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Unreadable poem about unbeatable nation
17-year old poet writes poem which school adminstrators ban from ceremony
Here is the poem by 17-year-old Tomas Farias followed by an article about its unreadableness. Hear Tomas read poem on URL.
THE UNBEATABLE NATION
Undefeated at war,
But defeated against its own society.
Are we blind not to see the crimes?
We're becoming the evil nation in a matter of time.
The land of opportunities...
Is it really?
To the people who are financially stable
And for those who are poor are trapped in failure.
Our leaders are blinded by legal tender.
They entitle you a future depending
On your race and gender.
Is a nation punishable for its leaders' action?
Innocent children lying in hospital beds
Because of a general's command.
Is this the true meaning of "UNITED WE STAND?"
Where's our nation's pride and spirit,
Murdering innocent children, men and women?
Did you ask them their names
Before you pulled the trigger?
I bet you didn't panic because you
Had the weapon and felt bigger.
Who are you to tell them how to live?
Who are they to tell us how we're living?
I wonder if I'm part of this unbeatable nation.
It seems the only time we have a word
Is when we are at war.
We did it again.
We beat a peasant nation.
Want to know why we did it?
Because we?re the unbeatable nation
by Bette Peterson
Recently National university of Fresno invited me to be the guest speaker and hand out prizes for a poetry contest for students from fourth grade through high school. The winners would read their poems and receive a beautiful certificate framed in a most impressive frame along with additional small gifts.
The day before the event, I reviewed the prize winners with the judge and was very disappointed with the entries. The theme was, Pride and Spirit of our Nation. Every winner had the same type of poem -- the glorious, glorious U.S. But the judge informed me that there was another poem that was controversial and could possibly get special consideration. I read the poem and thought it was terrific and should receive a first prize. But the judge was the final one to make the decision. I wanted to read the poem nevertheless at the event.
I called the chairperson of the poetry event and she said the judge's decision was final and I couldn't read the poem. As a concession, she would phone the student, invite him and inform him that he was receiving a special award but no prize.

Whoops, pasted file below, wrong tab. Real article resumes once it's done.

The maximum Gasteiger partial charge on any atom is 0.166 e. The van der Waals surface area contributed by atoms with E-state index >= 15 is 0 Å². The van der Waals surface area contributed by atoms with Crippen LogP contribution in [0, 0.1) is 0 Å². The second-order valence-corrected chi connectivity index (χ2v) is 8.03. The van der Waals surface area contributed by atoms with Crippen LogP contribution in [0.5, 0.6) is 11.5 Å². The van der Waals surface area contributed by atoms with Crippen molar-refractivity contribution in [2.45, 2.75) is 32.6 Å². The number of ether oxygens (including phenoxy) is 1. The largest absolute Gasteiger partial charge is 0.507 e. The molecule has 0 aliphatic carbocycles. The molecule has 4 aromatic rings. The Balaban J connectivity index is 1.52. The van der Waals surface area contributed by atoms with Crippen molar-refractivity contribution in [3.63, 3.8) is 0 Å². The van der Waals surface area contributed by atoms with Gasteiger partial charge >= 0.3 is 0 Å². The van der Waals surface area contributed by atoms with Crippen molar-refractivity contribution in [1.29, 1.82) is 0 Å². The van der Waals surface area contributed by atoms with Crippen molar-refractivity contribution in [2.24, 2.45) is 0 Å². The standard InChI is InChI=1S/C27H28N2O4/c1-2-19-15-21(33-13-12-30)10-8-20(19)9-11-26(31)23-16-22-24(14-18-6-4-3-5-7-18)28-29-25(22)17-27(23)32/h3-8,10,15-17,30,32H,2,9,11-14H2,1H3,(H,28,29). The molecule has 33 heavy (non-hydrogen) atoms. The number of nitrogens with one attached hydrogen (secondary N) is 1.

The following night just before the event, I again spoke with the person in charge and was again informed that the poem could not be read.
The guests and winners arrived. The program commenced and each student winner read her/his poem. Finally, I said there was one poem that was submitted and considered controversial and couldn't be read. The poem has substance, emotion, honesty and integrity. I had shown the poem to professional authors who thought it deserved a first award.
Now the audience responded enthusiastically informing me that they would like to hear the poem but a man stood up and said he didn't want his 7-year-old daughter to hear the poem. Then the teacher of the student, high school junior 17-year Tomas Farias who wrote the poem reluctantly said maybe this wasn't the appropriate time as the poem did not fit in with the others.
Once again the audience would not give up. One lady spoke up loudly, "Can't we read the poem?" I answered, "Yes." The folks lined up and read the one copy of the poem I had. The response was, "It should have received a first prize." The man who didn't want his 7-year-old daughter to hear it, apologized and said there was no reason she couldn't hear the poem He had anticipated something gruesome.
The response to the poem made me realize how folks jump to conclusions without hearing the evidence. We are in trouble as a nation if this is any indication of a poetry contest for students with censorship involved.
Censorship or no censorship -- the poem was read silently by all.